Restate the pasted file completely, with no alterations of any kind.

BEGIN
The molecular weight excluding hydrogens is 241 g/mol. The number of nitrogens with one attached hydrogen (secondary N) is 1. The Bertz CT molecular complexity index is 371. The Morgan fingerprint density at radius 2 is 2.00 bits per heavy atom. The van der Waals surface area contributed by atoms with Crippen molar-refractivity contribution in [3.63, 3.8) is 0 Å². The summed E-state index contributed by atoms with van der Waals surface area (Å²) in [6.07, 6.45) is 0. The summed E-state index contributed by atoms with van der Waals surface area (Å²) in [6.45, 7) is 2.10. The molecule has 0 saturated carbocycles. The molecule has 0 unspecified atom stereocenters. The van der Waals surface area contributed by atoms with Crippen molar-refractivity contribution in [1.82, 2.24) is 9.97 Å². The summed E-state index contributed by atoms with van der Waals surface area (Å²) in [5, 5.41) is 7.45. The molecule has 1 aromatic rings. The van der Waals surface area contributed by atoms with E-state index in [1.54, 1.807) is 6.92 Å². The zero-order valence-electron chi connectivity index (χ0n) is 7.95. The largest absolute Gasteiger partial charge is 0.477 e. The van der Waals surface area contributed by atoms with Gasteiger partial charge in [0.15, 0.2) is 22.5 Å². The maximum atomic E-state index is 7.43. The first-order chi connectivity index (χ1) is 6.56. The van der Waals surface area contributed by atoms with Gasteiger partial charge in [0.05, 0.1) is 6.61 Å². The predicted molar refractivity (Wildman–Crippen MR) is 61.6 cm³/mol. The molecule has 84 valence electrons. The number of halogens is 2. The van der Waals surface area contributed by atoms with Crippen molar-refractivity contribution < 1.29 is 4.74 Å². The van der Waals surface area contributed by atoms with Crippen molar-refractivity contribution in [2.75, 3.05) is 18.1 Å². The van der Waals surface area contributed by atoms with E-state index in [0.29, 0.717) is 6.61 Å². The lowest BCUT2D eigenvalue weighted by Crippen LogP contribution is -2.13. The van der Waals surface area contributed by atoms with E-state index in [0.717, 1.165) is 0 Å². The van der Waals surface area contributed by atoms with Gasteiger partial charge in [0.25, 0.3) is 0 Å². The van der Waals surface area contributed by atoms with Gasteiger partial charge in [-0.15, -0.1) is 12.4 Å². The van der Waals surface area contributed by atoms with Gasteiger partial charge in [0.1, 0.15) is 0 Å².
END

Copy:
The molecular weight excluding hydrogens is 241 g/mol. The number of nitrogens with one attached hydrogen (secondary N) is 1. The Bertz CT molecular complexity index is 371. The Morgan fingerprint density at radius 2 is 2.00 bits per heavy atom. The van der Waals surface area contributed by atoms with Crippen molar-refractivity contribution in [3.63, 3.8) is 0 Å². The summed E-state index contributed by atoms with van der Waals surface area (Å²) in [6.07, 6.45) is 0. The summed E-state index contributed by atoms with van der Waals surface area (Å²) in [6.45, 7) is 2.10. The molecule has 0 saturated carbocycles. The molecule has 0 unspecified atom stereocenters. The van der Waals surface area contributed by atoms with Crippen molar-refractivity contribution in [1.82, 2.24) is 9.97 Å². The summed E-state index contributed by atoms with van der Waals surface area (Å²) in [5, 5.41) is 7.45. The molecule has 1 aromatic rings. The van der Waals surface area contributed by atoms with E-state index in [1.54, 1.807) is 6.92 Å². The zero-order valence-electron chi connectivity index (χ0n) is 7.95. The largest absolute Gasteiger partial charge is 0.477 e. The van der Waals surface area contributed by atoms with Gasteiger partial charge in [0.15, 0.2) is 22.5 Å². The maximum atomic E-state index is 7.43. The first-order chi connectivity index (χ1) is 6.56. The van der Waals surface area contributed by atoms with Gasteiger partial charge in [0.05, 0.1) is 6.61 Å². The predicted molar refractivity (Wildman–Crippen MR) is 61.6 cm³/mol. The molecule has 84 valence electrons. The number of halogens is 2. The van der Waals surface area contributed by atoms with Crippen molar-refractivity contribution < 1.29 is 4.74 Å². The van der Waals surface area contributed by atoms with Crippen molar-refractivity contribution in [2.75, 3.05) is 18.1 Å². The van der Waals surface area contributed by atoms with E-state index in [0.29, 0.717) is 6.61 Å². The lowest BCUT2D eigenvalue weighted by Crippen LogP contribution is -2.13. The van der Waals surface area contributed by atoms with E-state index in [0.717, 1.165) is 0 Å². The van der Waals surface area contributed by atoms with Gasteiger partial charge in [0.25, 0.3) is 0 Å². The van der Waals surface area contributed by atoms with Gasteiger partial charge in [-0.15, -0.1) is 12.4 Å². The van der Waals surface area contributed by atoms with Gasteiger partial charge in [0.1, 0.15) is 0 Å².